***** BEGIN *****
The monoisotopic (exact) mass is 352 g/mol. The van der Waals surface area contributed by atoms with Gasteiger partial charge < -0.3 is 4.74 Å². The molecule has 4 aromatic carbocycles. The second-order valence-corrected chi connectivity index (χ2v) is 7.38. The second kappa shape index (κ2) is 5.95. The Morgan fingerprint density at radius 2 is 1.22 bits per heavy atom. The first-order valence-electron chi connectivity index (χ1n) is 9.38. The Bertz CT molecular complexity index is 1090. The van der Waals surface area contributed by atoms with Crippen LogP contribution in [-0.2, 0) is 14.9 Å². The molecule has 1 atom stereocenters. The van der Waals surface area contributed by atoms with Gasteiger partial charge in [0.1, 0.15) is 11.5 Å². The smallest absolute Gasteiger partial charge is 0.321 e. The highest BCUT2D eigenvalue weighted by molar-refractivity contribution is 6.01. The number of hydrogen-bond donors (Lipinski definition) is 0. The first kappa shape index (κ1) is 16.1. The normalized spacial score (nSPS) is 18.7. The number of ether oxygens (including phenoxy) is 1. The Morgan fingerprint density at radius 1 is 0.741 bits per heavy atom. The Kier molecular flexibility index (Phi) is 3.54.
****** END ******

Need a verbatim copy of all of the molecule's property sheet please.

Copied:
The monoisotopic (exact) mass is 352 g/mol. The van der Waals surface area contributed by atoms with Gasteiger partial charge < -0.3 is 4.74 Å². The molecule has 4 aromatic carbocycles. The second-order valence-corrected chi connectivity index (χ2v) is 7.38. The second kappa shape index (κ2) is 5.95. The Morgan fingerprint density at radius 2 is 1.22 bits per heavy atom. The first-order valence-electron chi connectivity index (χ1n) is 9.38. The Bertz CT molecular complexity index is 1090. The van der Waals surface area contributed by atoms with Crippen LogP contribution in [-0.2, 0) is 14.9 Å². The molecule has 1 atom stereocenters. The van der Waals surface area contributed by atoms with Gasteiger partial charge in [0.1, 0.15) is 11.5 Å². The smallest absolute Gasteiger partial charge is 0.321 e. The highest BCUT2D eigenvalue weighted by molar-refractivity contribution is 6.01. The number of hydrogen-bond donors (Lipinski definition) is 0. The first kappa shape index (κ1) is 16.1. The normalized spacial score (nSPS) is 18.7. The number of ether oxygens (including phenoxy) is 1. The Morgan fingerprint density at radius 1 is 0.741 bits per heavy atom. The Kier molecular flexibility index (Phi) is 3.54.